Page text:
The first floor has been reconfigured to accommodate more work stations.
The first floor has been reconfigured to
accommodate more work stations.

View slideshow

With Information Technology’s move into Scribner Library almost complete, the full possibilities of the academic vision behind their alliance are plain to see. 

October 3, 2012

Much has changed since the College’s last renovation of the Lucy Scribner Library in 1995, most of all the way we access, create, store, and communicate information. It has been clear for some time that Skidmore needed to provide richer opportunities for synergies across the Library and the IT divisions to support the new needs of learners and teachers in the 21st century.

The relocation last year of Media Services and its popular digital media lab from cramped, windowless quarters in Palamountain Hall to an expansive new space on the lower level of Scribner Library gave the Skidmore community its first inkling of where the Library’s burgeoning alliance with the Information Technology Department would lead. Suddenly, students who were creating complex productions in multi-media formats had a comfortable, fully equipped facility available. Students also could now work on academic projects with print and digital resource collections close at hand, with librarians and Writing Center staff to assist.

But more was to come. Much more.

With the completion of the latest phase of the project in late August, the full vision that inspired the Board of Trustees to support the fast-tracking of IT’s relocation now can be plainly seen. Building on Scribner’s rich history as the campus’s physical and intellectual center – the source of multiple kinds of information – and a gathering place for private study, research and collaborative work, the project strengthens the library’s role in the digitally rich world of the 21st century. Exploring possibilities for deeper collaborations between the two divisions, the project aims to preserve the powerful expertise within each while fostering collaboration to increase the effectiveness of both.

The library now houses:

Expanding the capacity of the library by 250 seats, the project also has provided new computer work stations for students and 25 group study spaces, each with a wall-mounted monitor.

The centralization of these offices, labs, and services means that students can easily access expert assistance on written and multi-media projects and assignments.

For faculty, the placement of the Instructional Technologies Center near the Eric Weller Room provides a digitally and information-rich environment for curricular experimentation and development. In addition, the Weller Room is the home of the Faculty Network Facilitator, the Faculty Interest Groups, and the Faculty Writing Groups.

While some print materials needed to be relocated to the nearby Hoge Building in order to make space for all the additional services and study rooms, those materials are still readily accessible, and the trade-off seems well worth making for the benefits now available.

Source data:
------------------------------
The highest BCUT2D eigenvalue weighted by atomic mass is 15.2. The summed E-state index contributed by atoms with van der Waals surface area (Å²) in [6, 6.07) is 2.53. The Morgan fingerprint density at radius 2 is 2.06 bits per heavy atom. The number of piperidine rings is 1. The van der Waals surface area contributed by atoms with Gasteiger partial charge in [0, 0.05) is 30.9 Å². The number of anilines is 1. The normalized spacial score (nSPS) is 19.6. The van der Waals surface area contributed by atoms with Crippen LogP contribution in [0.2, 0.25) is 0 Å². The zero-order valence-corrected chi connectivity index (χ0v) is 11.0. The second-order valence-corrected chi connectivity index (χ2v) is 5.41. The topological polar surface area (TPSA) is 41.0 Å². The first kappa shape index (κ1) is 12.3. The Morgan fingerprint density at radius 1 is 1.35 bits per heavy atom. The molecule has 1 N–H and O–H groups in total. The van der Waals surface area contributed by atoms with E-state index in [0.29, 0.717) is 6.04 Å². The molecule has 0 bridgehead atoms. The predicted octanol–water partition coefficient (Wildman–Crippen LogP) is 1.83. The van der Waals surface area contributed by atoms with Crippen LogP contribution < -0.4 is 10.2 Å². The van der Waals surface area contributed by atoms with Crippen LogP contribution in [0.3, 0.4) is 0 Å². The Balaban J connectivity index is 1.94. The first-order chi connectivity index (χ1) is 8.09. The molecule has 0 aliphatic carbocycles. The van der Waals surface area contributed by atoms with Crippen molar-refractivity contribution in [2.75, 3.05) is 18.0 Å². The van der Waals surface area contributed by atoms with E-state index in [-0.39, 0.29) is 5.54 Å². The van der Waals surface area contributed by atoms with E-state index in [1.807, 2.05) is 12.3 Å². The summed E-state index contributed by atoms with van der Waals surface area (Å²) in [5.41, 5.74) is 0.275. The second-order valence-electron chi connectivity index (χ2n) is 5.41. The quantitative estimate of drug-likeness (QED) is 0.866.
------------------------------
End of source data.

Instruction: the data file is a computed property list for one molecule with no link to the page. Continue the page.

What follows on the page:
More work will be done throughout the current academic year to create additional IT offices, primarily in spaces that are not directly used by students and faculty. When that is completed, IT will vacate totally the space it formerly occupied in Harder Hall, making it available for other purposes to be determined.

By reconfiguring the stacks, the new library design makes better use of natural light by allowing tables where students work to be located closer to windows. New lighting throughout the building is more energy efficient and better illuminates the library’s collection and study areas.

Also, a new room-reservation system enables student to check on the availability of group study rooms and to book a room up to 24 hours in advance.

Susan Kress, vice president for academic affairs until her recent retirement, and Michael West, vice president for finance and administration, worked closely with Ruth Copans, college librarian, and Justin Sipher, chief technology officer until his recent departure to St. Lawrence University, in planning the project. They started with this question: “What is the ideal relationship between our library and IT operations to support 21st century learning and teaching?”  

The answer is clear to all who use the services of each department.

Built in 1966 with 50,000 square feet of usable space, Scribner Library was the first academic building to be constructed on the College’s Jonsson Campus. Thirty years later, the College added another 25,000 square feet to the building. That expansion made the latest renovation possible, said Michael Cohen, with Boston-based Elkus Manfredi Architects.

Although Scribner’s collection of printed material grows at a rate of about 1.5 percent annually, the building “should be good for another 20 years,” he said.

Students differ on the improvements they like most.  “It’s now much more open and welcoming,” said  Sarah Minney ’13, a neuroscience major. “I also love that there are so many more computers on the first floor. It's no longer overcrowded on busy nights.”

Kevin Berry ’15, a theater major, likes the online system that enables students to reserve from their dorm room any of the 25 new collaborative study spaces. And the new media viewing room, he said, is “spectacular.”

Scribner Library clearly remains the heart of the campus, supporting and nourishing the academic life of the entire community.